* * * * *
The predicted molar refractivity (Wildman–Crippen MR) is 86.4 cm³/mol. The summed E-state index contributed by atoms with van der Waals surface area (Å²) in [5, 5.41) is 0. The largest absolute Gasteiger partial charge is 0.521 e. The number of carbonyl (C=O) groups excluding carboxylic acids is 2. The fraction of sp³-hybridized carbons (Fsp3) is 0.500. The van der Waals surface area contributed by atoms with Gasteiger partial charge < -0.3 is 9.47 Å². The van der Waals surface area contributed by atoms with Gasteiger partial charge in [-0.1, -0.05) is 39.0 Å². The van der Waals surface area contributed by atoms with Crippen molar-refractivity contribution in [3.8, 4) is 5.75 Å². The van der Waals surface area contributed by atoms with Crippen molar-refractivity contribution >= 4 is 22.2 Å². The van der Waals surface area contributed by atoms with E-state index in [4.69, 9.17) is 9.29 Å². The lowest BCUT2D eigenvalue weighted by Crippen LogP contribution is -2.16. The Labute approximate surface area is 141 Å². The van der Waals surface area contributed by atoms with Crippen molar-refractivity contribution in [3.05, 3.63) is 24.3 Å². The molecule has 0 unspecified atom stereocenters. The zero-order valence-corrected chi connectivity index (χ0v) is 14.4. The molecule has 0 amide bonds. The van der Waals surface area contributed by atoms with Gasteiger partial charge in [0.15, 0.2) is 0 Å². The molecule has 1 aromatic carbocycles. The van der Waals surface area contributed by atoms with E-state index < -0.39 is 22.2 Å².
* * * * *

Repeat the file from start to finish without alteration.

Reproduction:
The predicted molar refractivity (Wildman–Crippen MR) is 86.4 cm³/mol. The summed E-state index contributed by atoms with van der Waals surface area (Å²) in [5, 5.41) is 0. The largest absolute Gasteiger partial charge is 0.521 e. The number of carbonyl (C=O) groups excluding carboxylic acids is 2. The fraction of sp³-hybridized carbons (Fsp3) is 0.500. The van der Waals surface area contributed by atoms with Gasteiger partial charge < -0.3 is 9.47 Å². The van der Waals surface area contributed by atoms with Gasteiger partial charge in [-0.1, -0.05) is 39.0 Å². The van der Waals surface area contributed by atoms with Crippen molar-refractivity contribution in [3.8, 4) is 5.75 Å². The van der Waals surface area contributed by atoms with Crippen molar-refractivity contribution >= 4 is 22.2 Å². The van der Waals surface area contributed by atoms with E-state index in [4.69, 9.17) is 9.29 Å². The lowest BCUT2D eigenvalue weighted by Crippen LogP contribution is -2.16. The Labute approximate surface area is 141 Å². The van der Waals surface area contributed by atoms with Crippen molar-refractivity contribution in [3.05, 3.63) is 24.3 Å². The molecule has 0 unspecified atom stereocenters. The zero-order valence-corrected chi connectivity index (χ0v) is 14.4. The molecule has 0 amide bonds. The van der Waals surface area contributed by atoms with Gasteiger partial charge in [0.15, 0.2) is 0 Å². The molecule has 1 aromatic carbocycles. The van der Waals surface area contributed by atoms with E-state index < -0.39 is 22.2 Å².